|Conventional short name:|
|Language:||Russian, Japanese, English, Brithenig, Native Languages|
|Other:||Berega Danilevsky, Nome, Novy Sankt-Peterburg|
|Date:||11 April, AE 1|
24 April, 1954
|Currency:||Ruble = 120 Kopecks|
Alyaska is a former Russian territory in far northern North America. Most of the inhabitants that are not native Alyaskans are of Russian or Japanese descent. The territory became part of the Empire of Japan in 1905 following the First Russo-Japanese War.
Contrary to popular belief, Alyaska is not Communist.
The Gold Rush, which started off when a Russian mining engineer discovered gold on the Kenai Peninsula, continued through 1914. Gold fever brought in many immigrants from the NAL and other North American lands, but the Russian culture is still very much alive amongst the descendants of Scottish, English, Kemrese, Tejan and Alta Californian gold miners. Alyaska started out as something of a Russian gulag and later (after the First Russo-Japanese War of 1903-1905) Japanese, where many sorts of undesirables were deported hopefully to disappear. The Russians chose Alyaska when Siberia became too good for the dissidents. Alyaska formally gained independence (from the Empire of Japan) on April 24, 1954 (Gregorian, April 11, AE 1 Alyaskan).
Novo Arkhangelsk was the capital in the Russian colonial era, but was stripped of the title under Japanese rule. It was restored in 1954 with the restoration of the republic.
Alyaskan industry focuses largely on the lumber industry, as well as fishing, although there is a growing niche for oil with the discovery of Arctic oil reserves. The discovery of oil has fueled the growth of Danilevskovo Zalivah, the Alyaskan oil-production center on the Arctic Ocean. Plans have been suggested for an overland pipeline to help protect the permafrost of the north, as shipping from the frozen port is not an option many months of the year.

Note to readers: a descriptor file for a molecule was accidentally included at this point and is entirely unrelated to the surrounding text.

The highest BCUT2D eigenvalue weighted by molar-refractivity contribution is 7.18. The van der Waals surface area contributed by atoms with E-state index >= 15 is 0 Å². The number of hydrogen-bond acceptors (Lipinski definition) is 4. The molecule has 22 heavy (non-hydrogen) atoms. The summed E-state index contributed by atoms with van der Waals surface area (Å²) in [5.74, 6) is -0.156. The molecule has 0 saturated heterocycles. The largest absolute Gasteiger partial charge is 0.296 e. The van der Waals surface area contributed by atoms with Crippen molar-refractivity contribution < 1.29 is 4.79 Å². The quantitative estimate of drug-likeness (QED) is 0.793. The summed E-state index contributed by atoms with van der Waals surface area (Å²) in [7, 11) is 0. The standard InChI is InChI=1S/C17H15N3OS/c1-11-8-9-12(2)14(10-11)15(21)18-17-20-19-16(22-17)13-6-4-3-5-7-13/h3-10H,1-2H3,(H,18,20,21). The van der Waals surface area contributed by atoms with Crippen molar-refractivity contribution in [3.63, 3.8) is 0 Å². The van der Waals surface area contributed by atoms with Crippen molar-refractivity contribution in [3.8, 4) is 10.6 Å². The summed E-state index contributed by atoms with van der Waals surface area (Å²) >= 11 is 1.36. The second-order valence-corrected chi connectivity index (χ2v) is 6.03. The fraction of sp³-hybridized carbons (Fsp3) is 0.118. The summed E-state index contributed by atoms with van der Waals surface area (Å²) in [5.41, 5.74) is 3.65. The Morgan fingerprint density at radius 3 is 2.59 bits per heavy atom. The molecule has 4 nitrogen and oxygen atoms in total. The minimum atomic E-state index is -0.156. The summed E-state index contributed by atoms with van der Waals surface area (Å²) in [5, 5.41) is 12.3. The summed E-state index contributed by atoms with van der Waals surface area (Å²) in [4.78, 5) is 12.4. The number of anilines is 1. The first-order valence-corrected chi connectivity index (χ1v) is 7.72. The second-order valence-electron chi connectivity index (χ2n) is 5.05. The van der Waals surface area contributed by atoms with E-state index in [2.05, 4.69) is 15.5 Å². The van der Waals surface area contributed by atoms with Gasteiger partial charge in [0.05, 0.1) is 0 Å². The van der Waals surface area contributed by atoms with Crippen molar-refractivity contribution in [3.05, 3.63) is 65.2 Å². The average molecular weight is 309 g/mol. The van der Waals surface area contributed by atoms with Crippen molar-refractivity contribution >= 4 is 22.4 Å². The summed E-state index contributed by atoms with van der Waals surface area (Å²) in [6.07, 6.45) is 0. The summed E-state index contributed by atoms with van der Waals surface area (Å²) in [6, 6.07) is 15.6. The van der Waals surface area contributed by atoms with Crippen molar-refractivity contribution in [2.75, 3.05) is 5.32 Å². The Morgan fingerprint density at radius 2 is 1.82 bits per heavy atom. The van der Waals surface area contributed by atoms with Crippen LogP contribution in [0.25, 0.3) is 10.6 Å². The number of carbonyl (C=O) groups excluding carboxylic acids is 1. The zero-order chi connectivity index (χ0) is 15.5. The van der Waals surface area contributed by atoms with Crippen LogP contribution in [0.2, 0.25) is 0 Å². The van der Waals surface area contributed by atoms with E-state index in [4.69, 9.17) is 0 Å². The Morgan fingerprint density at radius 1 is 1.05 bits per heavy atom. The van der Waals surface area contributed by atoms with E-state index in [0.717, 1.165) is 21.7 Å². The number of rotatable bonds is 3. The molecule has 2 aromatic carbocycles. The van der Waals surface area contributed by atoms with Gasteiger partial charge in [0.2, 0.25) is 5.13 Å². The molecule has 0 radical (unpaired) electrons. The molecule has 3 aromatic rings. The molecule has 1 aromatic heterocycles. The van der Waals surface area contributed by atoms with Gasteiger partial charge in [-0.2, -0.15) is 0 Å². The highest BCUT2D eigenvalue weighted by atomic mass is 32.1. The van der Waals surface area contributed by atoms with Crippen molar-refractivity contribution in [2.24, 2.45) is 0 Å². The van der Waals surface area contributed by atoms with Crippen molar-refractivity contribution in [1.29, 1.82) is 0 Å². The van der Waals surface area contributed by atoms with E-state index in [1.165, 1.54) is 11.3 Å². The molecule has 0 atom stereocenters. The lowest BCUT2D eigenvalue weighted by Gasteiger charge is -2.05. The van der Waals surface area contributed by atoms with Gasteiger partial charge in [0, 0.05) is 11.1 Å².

An interesting fact about Alyaska is that the International Date Line runs along Alyaska's land borders, marking one of the only two places in IB (the other around the condominium of Meidji-dò, where the International Date Line crosses solid land. Thus, Alyaska is always one day ahead of *here*'s Alaska.
Alyaska retains the Julian calendar, but counts years on the Alyaskan Era, which begins in Gregorian 1954 when the republic was founded.
The city of Nome is the see of the Assyrian Metropolitan of the Americas.
The majority of inhabitants are Russian Orthodox, Xintò, or Protestant. Some of the most picturesque "onion domes" are to be found in the population centres of Alyaska. There is also a smaller, but sizeable minority belonging to the Assyrian Church of the East, descendants of deportees from the parts of Russia where there are Assyrian minorities, for example southern Siberia and Qazaqstan.